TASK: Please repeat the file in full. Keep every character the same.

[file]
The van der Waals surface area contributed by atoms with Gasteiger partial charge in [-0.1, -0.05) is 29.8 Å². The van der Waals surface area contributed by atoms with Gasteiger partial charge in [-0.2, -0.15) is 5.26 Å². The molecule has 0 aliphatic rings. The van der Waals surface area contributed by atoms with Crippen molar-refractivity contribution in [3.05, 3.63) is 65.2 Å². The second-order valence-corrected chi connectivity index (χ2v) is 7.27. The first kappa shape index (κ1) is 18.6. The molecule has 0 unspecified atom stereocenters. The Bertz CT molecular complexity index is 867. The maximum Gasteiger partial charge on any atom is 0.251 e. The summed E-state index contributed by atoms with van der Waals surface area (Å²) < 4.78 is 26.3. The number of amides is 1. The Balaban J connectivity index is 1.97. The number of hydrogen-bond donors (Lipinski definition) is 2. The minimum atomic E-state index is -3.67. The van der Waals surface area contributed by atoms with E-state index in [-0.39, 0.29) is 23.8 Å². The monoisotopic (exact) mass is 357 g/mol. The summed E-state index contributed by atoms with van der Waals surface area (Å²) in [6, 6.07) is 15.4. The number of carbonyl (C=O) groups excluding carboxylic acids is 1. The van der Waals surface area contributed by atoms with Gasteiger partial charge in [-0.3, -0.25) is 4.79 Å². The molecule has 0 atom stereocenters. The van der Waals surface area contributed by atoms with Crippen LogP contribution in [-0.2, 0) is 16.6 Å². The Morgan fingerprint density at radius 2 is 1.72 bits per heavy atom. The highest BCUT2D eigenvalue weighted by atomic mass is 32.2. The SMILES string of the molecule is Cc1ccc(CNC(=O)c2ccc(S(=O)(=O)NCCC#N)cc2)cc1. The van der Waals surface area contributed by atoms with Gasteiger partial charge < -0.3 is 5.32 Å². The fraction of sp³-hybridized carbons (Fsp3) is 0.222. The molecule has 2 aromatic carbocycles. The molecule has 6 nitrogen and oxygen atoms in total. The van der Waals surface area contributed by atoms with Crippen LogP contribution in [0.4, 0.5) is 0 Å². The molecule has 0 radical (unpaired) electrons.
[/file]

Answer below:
The van der Waals surface area contributed by atoms with Gasteiger partial charge in [-0.1, -0.05) is 29.8 Å². The van der Waals surface area contributed by atoms with Gasteiger partial charge in [-0.2, -0.15) is 5.26 Å². The molecule has 0 aliphatic rings. The van der Waals surface area contributed by atoms with Crippen molar-refractivity contribution in [3.05, 3.63) is 65.2 Å². The second-order valence-corrected chi connectivity index (χ2v) is 7.27. The first kappa shape index (κ1) is 18.6. The molecule has 0 unspecified atom stereocenters. The Bertz CT molecular complexity index is 867. The maximum Gasteiger partial charge on any atom is 0.251 e. The summed E-state index contributed by atoms with van der Waals surface area (Å²) < 4.78 is 26.3. The number of amides is 1. The Balaban J connectivity index is 1.97. The number of hydrogen-bond donors (Lipinski definition) is 2. The minimum atomic E-state index is -3.67. The van der Waals surface area contributed by atoms with E-state index in [-0.39, 0.29) is 23.8 Å². The monoisotopic (exact) mass is 357 g/mol. The summed E-state index contributed by atoms with van der Waals surface area (Å²) in [6, 6.07) is 15.4. The number of carbonyl (C=O) groups excluding carboxylic acids is 1. The van der Waals surface area contributed by atoms with Gasteiger partial charge in [-0.3, -0.25) is 4.79 Å². The molecule has 0 atom stereocenters. The van der Waals surface area contributed by atoms with Crippen LogP contribution in [-0.2, 0) is 16.6 Å². The Morgan fingerprint density at radius 2 is 1.72 bits per heavy atom. The highest BCUT2D eigenvalue weighted by atomic mass is 32.2. The SMILES string of the molecule is Cc1ccc(CNC(=O)c2ccc(S(=O)(=O)NCCC#N)cc2)cc1. The van der Waals surface area contributed by atoms with Gasteiger partial charge < -0.3 is 5.32 Å². The fraction of sp³-hybridized carbons (Fsp3) is 0.222. The molecule has 2 aromatic carbocycles. The molecule has 6 nitrogen and oxygen atoms in total. The van der Waals surface area contributed by atoms with Crippen LogP contribution in [0.4, 0.5) is 0 Å². The molecule has 0 radical (unpaired) electrons.